From Fashion to Politics: Hadassah and Jewish American Women in the Post World War II Era

From Fashion to Politics: Hadassah and Jewish American Women in the Post World War II Era

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Shirli Brautbar

ISBN: 9781618111593 (hardcover) / 9781618112958 (paper)
Pages: 162 pp.
Publication Date: May 2012

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Hadassah: the Women’s Zionist organization of America, has wielded power in the halls of American political institutions and in the minds of many Jews in the United States. This book enriches our understanding of both modern Jewish history and American women’s history. Hadassah is important not only for what it tells us about women but also for what it reveals about Jewish history and politics, about Zionism, and about America. In the post-World War II era, Hadassah played a significant role in shaping Jewish women’s political action and identity. Widely known for its work in Israel, Hadassah played a central role in shaping the way generations of American Jewish women thought about themselves and about their involvement on the American political scene.


Dr. Shirli Brautbar received her B.A. in Middle Eastern Studies and Applied History at Carnegie Mellon University, her M.A. in Middle Eastern Studies at the University of Chicago, and her Ph.D in History from the University of Southern California. She is Assistant Professor of History at Nevada State College and winner of the Nevada State College iTeach Heritage award. Professor Brautbar has published articles in her research areas of: Jewish women’s history, Zionism, and political movements. She serves on the academic review board of the Intermountain West Journal of Religious Studies.


By reevaluating Hadassah’s philanthropic mission, public service work, educational efforts, and rhetoric in the context of world and domestic events, Brautbar presents a revisionists history that questions further the accuracy of the idea, popularized by the waves metaphor, that the postwar period was a nadir in feminist history. . . . Through painstaking research in the minutia of daily operations, Brautbar is able to relate Hadassah’s aspirations to become an important force in domestic politics and foreign affairs.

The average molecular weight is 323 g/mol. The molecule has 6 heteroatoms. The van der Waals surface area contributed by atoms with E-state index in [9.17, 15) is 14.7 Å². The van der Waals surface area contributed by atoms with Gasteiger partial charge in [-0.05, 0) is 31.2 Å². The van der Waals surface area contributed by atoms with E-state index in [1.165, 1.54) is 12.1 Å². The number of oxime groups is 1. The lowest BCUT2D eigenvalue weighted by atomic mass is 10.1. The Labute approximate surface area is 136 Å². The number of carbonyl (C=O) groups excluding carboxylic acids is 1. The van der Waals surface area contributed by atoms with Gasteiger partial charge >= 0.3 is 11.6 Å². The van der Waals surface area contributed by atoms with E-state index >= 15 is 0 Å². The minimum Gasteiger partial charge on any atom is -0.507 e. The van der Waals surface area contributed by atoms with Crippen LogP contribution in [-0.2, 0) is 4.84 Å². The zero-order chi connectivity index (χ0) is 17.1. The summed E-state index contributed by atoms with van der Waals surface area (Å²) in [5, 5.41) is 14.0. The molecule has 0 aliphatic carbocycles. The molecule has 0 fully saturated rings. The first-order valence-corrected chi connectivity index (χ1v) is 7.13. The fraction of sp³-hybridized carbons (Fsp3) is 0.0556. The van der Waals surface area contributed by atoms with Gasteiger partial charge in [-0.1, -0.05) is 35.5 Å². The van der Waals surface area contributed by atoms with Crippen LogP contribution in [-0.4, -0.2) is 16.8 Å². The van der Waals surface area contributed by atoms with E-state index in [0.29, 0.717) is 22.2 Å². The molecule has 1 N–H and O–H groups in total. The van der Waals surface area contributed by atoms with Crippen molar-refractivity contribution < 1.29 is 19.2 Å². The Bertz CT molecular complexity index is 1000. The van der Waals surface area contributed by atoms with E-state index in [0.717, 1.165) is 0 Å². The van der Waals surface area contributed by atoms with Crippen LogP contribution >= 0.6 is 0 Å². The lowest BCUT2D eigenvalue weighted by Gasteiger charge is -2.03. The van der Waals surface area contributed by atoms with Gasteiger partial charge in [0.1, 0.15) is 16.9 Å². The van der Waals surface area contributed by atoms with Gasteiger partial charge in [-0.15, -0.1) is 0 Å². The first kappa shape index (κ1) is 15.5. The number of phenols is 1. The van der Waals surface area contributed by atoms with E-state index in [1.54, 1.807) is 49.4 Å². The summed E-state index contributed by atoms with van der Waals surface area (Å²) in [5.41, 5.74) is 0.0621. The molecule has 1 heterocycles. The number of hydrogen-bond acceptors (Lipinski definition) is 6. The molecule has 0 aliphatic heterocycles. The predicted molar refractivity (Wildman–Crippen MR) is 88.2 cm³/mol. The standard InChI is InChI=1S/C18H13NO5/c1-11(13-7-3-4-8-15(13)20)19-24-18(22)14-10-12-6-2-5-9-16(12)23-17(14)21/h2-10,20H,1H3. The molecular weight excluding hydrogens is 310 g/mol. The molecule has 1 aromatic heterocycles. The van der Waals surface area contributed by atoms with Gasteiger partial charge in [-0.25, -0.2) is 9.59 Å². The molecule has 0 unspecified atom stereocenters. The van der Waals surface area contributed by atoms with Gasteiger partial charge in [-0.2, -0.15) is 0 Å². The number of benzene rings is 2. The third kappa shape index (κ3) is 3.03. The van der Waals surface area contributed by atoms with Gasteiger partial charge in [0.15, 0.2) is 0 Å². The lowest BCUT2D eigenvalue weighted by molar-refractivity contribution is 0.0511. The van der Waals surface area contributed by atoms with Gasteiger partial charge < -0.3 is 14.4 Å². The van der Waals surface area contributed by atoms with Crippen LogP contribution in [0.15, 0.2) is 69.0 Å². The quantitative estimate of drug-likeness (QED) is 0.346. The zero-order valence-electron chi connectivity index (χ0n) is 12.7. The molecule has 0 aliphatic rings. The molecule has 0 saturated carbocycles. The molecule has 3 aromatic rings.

— Kathleen A. Laughlin, in The American Jewish Archives Journal 2013 Vol. LXV Nos. 1 & 2
Brautbar is at her best in depicting Hadassah’s use of traditional gender roles to promote effective participation by women in the public sphere...Hadassah members can take pride in and learn a great deal about their organization’s achievements, both for American Jewish women and for Israel, from [this] thoughtful [book].
— Roselyn Bell, Hadassah Magazine
[Brautbar] demonstrates how Hadassah actively influenced US sentiment and policy on the new state of Israel, communism, civil rights, and Soviet Jewry. Her study also illuminates larger questions, such as how Zionism moved from a peripheral ideological position among US Jews to a mainstay in much of US Jewish Life.
— S. E. Imhoff, (Indiana University), in CHOICE, December 2012
In this excellent study, Brautbar carefully recounts how the women of Hadassah, the Women’s Zionist Organization of America, worked as activists, fundraisers, lobbyists, and public relations specialists throughout the 1950s and 1960s, defying social pressures to restrict their talents to the domestic sphere. . . . No one can read Brautbar’s work without recognizing that Hadassah has too often been unfairly dismissed (regrettably even by feminist scholars) as a social club. . . . Brautbar’s book gives us ample proof that well-dressed activists can also be quite effective ones.
— Rachel Kranson (University of Pittsburgh), Lilith, Winter 2012-1 3
Not only fashion and politics, but scholarship, gender, religion, discrimination–every hot button issue is examined in the story of the triumphant rise of Hadassah. A fascinating and important book.
— Rabbi David Wolpe, Sinai Temple, Los Angeles